This illustration from a magazine in 1909 called a "Careta" shows how the costumes were popular.
The first Brazilian Carnaval Ball
European carnaval started on the streets, with masquerade parades and floats; and also on closed environments with invite only balls costumes and masks. The Rio de Janeiro Carnaval, certainly the first in Brazil, was celebrated in 1641 (according to most Carnaval historians) and promoted by governor Salvator Correia de Sá e Benvides as a tribute to King Dom João IV, restorer of Portugal´s throne. The festivities lasted for a full week, from Easter Sunday onwards, with street parades, fights, races, dirty and masked street groups (called “blocos” in Portuguese). Another historic Carnaval celebration took place in 1786, which coincided with the festivities to celebrate Dom João’s marriage to Princess Carlota Joaquina. However, the very first recorded mask ball took place on January 22nd 1840, on Hotel Italia, at Largo Rocio, the same location where the São José theatre and afterward cinema, at Tiradentes Square, would be lifted in Rio. The entry used to cost two thousand réis, with full supper included.
Below, a flyer showing a typical Pierrot costume.
Carnaval balls however, became popular on spectacle houses only after the 1870’s. Entertainment establishments such as Pedro II Theatre, Santana Theatre and even popular establishments such as skating rinks, the Guanabara Club, and Societé Française de Gymnastic, which organized balls with a more open and popular characteristic, however with some VIP social area too.
Carnaval spreads through Balls
Carnival expressions such as the Great Carnival Societies, shindigs in family houses, outdoors balls, children’s balls soon multiplied across Rio. After all, some balls acquired national and even international fame, taking place at glamorous clubs, hotels or theatres: in 1908 the first high-life Carnaval Ball took place in Rio de Janeiro, Brazil. These balls continued to expand until the 40’; In 1918 the traditional “artists´ ball” at the Fenix theatre; and in 1932, thought to be the first official ball at Municipal Theatre in Rio. The Rio de Janeiro Municipal Theater Ball led the way to a number of other costume balls in Brazil. Later, legendary Balls at prestigious hotels came into scene: The Gloria, Theatre Palacio, Copacabana Palace Hotel, Urca Casino, Atlantic Casino, Copacabana Casino, Quitandinha (in the city of Petropolis), and Automobile Club of Brazil, to mention the most well known.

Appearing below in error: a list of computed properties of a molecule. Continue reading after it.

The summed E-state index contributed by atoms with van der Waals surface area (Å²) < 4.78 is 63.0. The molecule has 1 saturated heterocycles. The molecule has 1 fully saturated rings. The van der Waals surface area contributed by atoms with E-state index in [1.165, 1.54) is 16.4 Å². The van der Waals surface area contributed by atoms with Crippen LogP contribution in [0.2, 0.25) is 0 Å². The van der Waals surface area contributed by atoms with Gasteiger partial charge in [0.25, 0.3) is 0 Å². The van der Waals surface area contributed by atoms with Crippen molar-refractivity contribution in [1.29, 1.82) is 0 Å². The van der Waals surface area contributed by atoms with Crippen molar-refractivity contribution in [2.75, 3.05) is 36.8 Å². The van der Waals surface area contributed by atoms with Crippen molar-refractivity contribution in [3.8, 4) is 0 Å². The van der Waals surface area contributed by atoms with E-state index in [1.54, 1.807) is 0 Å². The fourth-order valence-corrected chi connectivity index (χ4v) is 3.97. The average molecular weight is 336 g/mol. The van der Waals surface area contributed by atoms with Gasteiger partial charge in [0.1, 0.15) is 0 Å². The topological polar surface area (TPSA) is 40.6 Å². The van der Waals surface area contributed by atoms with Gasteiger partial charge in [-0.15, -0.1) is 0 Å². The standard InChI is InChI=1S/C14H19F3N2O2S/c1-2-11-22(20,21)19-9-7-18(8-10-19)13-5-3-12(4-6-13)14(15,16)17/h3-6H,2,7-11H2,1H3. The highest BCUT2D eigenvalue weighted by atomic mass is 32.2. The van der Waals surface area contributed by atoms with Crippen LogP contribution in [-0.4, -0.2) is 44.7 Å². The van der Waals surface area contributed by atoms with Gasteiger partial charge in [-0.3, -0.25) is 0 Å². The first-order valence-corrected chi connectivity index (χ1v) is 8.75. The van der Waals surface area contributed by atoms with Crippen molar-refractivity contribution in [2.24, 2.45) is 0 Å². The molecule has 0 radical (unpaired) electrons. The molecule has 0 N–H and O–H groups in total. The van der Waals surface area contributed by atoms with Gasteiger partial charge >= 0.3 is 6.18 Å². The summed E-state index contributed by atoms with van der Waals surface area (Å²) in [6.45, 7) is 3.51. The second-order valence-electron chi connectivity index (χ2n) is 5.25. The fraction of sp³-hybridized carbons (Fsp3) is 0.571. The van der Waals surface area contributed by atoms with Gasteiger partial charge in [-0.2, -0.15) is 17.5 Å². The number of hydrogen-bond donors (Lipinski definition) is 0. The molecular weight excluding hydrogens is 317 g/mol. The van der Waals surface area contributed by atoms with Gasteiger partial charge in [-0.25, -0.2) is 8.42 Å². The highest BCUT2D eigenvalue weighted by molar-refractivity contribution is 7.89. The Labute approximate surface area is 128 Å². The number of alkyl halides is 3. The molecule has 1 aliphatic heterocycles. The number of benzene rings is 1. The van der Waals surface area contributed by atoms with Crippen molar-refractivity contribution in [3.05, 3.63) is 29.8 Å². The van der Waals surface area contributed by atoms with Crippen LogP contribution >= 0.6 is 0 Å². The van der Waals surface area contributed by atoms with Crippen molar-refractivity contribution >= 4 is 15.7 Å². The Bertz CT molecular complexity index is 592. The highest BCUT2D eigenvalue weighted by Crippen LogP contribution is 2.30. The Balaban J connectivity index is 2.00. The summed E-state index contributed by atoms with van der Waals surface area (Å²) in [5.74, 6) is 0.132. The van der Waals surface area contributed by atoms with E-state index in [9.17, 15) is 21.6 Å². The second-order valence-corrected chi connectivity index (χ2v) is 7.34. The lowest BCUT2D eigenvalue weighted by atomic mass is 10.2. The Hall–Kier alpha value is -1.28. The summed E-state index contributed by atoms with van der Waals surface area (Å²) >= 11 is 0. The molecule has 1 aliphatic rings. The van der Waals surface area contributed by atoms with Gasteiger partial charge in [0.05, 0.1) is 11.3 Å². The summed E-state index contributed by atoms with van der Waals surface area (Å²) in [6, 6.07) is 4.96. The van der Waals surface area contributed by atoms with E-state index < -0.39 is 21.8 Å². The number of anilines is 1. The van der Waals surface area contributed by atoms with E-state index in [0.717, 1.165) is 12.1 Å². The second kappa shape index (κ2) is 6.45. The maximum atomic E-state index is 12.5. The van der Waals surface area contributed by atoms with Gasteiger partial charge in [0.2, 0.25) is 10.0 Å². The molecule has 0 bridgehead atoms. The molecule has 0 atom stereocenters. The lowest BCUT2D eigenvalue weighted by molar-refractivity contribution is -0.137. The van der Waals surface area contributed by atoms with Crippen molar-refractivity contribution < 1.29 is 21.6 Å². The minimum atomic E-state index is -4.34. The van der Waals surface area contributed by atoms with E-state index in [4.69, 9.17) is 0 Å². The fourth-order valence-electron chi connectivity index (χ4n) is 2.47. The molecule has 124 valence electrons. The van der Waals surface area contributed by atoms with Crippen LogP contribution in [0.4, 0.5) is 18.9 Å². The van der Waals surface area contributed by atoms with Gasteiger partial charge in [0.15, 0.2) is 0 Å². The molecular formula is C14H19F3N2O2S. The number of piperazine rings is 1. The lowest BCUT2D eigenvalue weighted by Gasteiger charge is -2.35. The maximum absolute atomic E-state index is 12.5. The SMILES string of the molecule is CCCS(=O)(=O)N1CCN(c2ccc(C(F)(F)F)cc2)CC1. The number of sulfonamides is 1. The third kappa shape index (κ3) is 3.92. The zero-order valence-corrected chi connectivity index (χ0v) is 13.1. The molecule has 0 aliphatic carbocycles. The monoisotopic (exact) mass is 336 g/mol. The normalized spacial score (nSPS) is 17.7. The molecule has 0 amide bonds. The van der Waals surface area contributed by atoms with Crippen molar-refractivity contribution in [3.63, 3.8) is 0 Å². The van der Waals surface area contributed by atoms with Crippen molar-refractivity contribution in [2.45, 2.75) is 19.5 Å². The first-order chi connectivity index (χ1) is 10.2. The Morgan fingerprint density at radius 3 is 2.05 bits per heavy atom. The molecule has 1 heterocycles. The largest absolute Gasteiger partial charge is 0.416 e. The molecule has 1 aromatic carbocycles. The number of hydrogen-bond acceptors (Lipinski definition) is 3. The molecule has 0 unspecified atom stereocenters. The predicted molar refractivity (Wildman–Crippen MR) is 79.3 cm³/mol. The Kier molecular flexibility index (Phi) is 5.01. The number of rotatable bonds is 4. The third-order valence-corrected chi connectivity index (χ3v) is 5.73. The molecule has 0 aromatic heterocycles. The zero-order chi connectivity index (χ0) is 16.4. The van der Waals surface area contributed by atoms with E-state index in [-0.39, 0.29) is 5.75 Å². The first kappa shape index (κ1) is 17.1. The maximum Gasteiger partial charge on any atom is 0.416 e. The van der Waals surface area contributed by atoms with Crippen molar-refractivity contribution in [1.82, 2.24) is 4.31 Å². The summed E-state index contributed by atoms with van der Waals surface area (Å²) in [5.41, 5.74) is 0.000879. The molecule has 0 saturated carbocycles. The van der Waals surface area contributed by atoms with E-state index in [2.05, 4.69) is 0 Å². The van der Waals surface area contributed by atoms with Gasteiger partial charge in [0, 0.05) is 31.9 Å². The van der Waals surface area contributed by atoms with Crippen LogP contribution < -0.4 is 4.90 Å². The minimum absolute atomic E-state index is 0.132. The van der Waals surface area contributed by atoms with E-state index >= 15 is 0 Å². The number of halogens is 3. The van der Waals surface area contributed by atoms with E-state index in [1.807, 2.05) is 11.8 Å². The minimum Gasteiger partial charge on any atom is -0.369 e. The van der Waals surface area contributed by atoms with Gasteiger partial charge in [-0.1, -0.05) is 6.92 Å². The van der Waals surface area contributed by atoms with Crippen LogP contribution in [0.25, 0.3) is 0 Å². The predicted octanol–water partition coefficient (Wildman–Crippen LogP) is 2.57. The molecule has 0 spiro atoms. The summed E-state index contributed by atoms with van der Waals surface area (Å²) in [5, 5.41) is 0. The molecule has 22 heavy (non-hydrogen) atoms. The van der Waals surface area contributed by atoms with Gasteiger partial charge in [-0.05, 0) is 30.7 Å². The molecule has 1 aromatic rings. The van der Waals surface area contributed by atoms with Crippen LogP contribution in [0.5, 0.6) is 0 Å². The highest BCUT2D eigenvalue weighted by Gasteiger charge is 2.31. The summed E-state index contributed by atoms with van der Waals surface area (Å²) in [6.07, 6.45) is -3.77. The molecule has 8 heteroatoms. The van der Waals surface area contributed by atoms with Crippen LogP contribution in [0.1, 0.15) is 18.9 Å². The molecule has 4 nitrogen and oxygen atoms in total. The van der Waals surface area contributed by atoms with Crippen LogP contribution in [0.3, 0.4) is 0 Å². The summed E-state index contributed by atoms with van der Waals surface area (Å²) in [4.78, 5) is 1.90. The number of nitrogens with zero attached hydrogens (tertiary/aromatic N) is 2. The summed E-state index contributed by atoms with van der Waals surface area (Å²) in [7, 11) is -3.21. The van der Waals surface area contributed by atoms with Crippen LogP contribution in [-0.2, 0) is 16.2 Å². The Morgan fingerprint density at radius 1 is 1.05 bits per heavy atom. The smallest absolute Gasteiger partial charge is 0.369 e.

In 1935, the “Oranges Guild” built a carnival hall, shaped as a ship that “docked” at a castle terrace. Some of the most joyful balls took place over there three or four Carnivals in the late 30´s. The Municipal Theatre started the first luxury costume contest at first only for women, and later in the 50’s, men´s costumes contests were opened as well. The balls in Rio which were attracting the most crowds were the Botafogo, Fluminense, Flamengo, Vasco da Gama and America balls. Later, after the 1970´s and 80´s, costume balls became decadent because of the excessive nudity and lack of purpose, exception being the ultra-luxury and expensive balls, like the Copacabana Palace Carnival ball.
Sea Swimming with Costumes